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Chile’s Reigning Kings

Fly Fishing for Austral Chinook

Story and photos by Ken Morrish

If 25 years ago someone predicted that in 2017 Chile would be home to some of the world’s heathiest returns of wild Chinook salmon, I would have predicted that by 2017 they would be long since institutionalized. But the facts of the matter speak differently. Today Chile is a powerhouse producer of ‘wild’ kings, most of which run larger on average than those in their natal northern waters. How did this come to be? Is it a miracle or a mess? Likely time will tell.

For those who have not visited the rivers of southern Chile’s Pacific coast, with the exception of differing plant species, their resemblance to some of the of the Pacific Northwest’s greatest rivers, like the Dean, are at times, uncanny. So why not dump a few salmon smolts in a few likely rivers where they might take hold?  Interestingly, Chile’s efforts to establish naturalized returns of Pacific salmon go back as far as 1924. Since then there have been many attempts with multiple species, all of which failed until Japanese ‘fish ranchers’ invested heavily in 1978. From 1978-1989, these ranchers released hundreds of thousands of Chinook smolts from the lower Columbia’s Cowlitz Salmon Hatchery into the Petrohué River and the adjacent systems of the Reloncavi Estuary (41.5 degrees south, the southern equivalent of California’s Klamath River). 

Using stock from hatcheries in the U.S., rivers in southern Chile have seen an influx of “wildized” king salmon returning to several watersheds.

Their plan was to release smolts into the rivers and commercially harvestthem when they returned. For multiple reasons, including the long saltwater life cycle of Chinook, the Japanese were disappointed by the results and abandoned their efforts before they amounted to much. Their business venture failed, and they went home. But there was one subtle success: a small percentage of the smolts survived, lived at sea, and successfully spawned to create a unique “wildized” form of South American Chinook. This, in turn, forever changed the landscape and trajectory of one the world’s greatest gamefish as well as the angling opportunities for those that love to fish for them.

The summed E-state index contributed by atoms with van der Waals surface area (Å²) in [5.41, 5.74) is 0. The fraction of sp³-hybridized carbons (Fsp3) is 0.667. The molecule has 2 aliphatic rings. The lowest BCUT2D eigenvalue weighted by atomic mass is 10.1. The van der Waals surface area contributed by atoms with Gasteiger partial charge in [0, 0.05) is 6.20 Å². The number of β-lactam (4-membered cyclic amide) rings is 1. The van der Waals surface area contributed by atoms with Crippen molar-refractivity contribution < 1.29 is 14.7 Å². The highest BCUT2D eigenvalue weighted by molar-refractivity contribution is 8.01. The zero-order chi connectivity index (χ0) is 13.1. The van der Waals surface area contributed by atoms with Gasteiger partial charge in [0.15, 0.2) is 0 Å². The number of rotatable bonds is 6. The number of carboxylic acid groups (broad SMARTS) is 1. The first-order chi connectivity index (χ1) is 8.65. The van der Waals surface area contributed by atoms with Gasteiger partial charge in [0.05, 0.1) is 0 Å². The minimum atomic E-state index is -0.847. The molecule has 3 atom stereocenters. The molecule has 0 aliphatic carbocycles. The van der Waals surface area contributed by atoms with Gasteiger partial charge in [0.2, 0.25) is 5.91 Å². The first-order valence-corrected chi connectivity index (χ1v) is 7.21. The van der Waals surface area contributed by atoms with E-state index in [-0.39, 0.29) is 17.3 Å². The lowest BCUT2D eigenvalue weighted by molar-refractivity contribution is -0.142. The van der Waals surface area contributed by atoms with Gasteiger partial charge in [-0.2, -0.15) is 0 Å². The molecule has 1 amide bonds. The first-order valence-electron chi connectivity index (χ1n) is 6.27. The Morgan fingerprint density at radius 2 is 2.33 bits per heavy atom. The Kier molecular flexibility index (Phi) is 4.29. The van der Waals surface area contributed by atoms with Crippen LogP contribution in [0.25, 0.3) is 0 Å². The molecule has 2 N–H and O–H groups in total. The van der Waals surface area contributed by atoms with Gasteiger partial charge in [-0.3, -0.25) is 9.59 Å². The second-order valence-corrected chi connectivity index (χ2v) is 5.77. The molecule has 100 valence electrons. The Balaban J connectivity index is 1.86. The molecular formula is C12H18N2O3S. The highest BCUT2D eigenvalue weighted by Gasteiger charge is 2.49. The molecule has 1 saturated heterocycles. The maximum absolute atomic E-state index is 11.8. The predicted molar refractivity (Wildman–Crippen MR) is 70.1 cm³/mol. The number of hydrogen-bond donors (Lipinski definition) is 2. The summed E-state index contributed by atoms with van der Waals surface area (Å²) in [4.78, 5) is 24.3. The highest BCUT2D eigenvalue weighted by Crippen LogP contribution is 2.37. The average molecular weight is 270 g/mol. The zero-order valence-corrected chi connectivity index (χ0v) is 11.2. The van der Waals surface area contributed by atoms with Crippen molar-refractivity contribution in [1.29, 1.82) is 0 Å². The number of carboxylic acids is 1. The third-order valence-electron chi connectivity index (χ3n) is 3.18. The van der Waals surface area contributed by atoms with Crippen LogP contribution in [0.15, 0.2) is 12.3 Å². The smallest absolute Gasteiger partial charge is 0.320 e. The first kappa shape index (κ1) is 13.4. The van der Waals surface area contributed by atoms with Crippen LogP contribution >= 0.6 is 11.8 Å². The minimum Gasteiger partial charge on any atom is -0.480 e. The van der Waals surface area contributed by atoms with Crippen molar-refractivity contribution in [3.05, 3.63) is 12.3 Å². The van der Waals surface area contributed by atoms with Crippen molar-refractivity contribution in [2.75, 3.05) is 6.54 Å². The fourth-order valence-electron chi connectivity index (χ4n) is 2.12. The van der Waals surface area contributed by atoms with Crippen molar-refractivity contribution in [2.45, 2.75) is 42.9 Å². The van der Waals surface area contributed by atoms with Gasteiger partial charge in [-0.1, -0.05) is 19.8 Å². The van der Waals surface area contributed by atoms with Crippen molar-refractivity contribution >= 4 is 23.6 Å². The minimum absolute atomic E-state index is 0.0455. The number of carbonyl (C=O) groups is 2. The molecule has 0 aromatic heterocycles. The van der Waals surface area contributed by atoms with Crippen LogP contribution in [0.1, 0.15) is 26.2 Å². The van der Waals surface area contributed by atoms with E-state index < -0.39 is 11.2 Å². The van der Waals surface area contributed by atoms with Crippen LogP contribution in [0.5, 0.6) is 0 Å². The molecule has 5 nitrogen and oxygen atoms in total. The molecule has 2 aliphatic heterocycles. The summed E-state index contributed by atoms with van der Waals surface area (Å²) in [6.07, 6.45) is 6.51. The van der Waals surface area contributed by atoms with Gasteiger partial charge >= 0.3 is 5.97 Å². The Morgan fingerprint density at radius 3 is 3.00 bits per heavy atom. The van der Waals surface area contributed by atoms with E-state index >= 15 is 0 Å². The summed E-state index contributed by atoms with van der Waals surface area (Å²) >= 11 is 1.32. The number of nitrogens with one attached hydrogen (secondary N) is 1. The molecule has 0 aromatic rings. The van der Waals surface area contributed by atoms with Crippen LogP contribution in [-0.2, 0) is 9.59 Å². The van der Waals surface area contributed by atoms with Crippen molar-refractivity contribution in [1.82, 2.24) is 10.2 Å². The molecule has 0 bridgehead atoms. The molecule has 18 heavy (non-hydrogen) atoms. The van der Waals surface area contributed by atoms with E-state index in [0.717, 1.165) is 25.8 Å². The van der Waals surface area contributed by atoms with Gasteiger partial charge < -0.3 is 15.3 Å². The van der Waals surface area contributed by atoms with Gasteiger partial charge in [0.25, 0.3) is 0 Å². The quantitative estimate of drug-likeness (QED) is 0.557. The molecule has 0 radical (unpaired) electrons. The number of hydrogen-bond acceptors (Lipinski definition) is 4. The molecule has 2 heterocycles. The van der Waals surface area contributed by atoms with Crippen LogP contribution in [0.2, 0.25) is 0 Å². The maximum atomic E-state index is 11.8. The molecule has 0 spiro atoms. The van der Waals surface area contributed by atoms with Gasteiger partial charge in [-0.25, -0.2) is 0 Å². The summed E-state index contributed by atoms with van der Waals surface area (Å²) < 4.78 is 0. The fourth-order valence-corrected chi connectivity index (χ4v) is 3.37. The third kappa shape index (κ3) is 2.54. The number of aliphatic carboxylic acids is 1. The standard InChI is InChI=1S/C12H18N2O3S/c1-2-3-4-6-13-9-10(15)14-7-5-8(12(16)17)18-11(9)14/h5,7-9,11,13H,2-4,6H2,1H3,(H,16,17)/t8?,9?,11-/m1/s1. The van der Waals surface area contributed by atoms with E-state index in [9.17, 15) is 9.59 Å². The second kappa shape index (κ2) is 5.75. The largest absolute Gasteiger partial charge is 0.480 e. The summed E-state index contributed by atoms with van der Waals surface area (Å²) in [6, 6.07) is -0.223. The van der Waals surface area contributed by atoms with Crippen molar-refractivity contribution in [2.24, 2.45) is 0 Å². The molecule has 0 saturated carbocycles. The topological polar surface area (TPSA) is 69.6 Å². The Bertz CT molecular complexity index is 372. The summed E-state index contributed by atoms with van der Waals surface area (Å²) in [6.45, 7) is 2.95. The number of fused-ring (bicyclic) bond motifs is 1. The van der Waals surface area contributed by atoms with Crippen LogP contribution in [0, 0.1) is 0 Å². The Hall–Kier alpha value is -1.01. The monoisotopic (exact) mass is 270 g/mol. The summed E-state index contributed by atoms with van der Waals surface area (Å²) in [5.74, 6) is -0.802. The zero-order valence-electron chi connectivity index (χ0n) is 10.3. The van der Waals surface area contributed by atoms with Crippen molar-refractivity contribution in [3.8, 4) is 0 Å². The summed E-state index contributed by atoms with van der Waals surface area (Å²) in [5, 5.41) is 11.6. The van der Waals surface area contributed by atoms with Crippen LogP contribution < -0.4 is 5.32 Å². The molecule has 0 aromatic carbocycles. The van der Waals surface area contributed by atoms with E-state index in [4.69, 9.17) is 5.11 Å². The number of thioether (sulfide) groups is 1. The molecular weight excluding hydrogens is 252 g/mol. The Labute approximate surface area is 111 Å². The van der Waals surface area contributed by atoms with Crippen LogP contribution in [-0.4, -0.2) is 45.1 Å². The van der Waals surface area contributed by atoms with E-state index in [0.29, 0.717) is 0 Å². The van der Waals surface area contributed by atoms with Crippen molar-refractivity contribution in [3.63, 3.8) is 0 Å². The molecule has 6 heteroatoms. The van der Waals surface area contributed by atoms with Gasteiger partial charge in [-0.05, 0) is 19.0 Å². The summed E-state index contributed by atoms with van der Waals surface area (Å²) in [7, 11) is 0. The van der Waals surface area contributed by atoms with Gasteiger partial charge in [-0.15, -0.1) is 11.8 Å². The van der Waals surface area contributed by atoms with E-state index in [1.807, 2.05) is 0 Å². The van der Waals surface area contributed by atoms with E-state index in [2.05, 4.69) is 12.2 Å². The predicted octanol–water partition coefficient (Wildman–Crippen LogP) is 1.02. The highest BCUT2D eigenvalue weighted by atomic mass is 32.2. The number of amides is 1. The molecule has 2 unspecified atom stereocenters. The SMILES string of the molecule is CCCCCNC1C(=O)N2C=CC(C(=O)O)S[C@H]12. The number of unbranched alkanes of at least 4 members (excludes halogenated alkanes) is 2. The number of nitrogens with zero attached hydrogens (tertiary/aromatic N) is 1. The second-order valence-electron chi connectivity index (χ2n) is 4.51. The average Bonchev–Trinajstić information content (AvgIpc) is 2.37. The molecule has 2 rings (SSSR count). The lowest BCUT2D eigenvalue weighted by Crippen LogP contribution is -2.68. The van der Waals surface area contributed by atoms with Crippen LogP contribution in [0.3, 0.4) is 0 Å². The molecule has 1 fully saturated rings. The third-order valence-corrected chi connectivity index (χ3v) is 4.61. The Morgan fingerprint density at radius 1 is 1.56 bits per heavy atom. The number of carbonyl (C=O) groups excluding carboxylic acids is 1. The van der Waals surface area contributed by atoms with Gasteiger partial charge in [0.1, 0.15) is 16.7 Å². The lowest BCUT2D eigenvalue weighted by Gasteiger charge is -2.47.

By the early 2000s, rivers like the Tolten, Puelo and Petrohué were receiving large runs of Chinooks, many of which were over 40 pounds. At the same time, this new race of southern kings was aggressively expanding its range, from the 39thparallel south all the way to Tierra del Fuego. Ultimately, they rounded the horn of South America to the Atlantic and then migrated north into southern Argentina’s mighty Santa Cruz system. For whatever reason, our northern kings found a well-suited home away from home in South America. Today there are likely hundreds of systems of all sizes and types that support ‘wildized’ returns of kings in Patagonia.  Irrespective of their common origins, run timing is highly variable making it hard to say if these are now spring-, summer- or fall-run Chinook. Some systems receive fish as early as November and others get their last bright fish as late as April.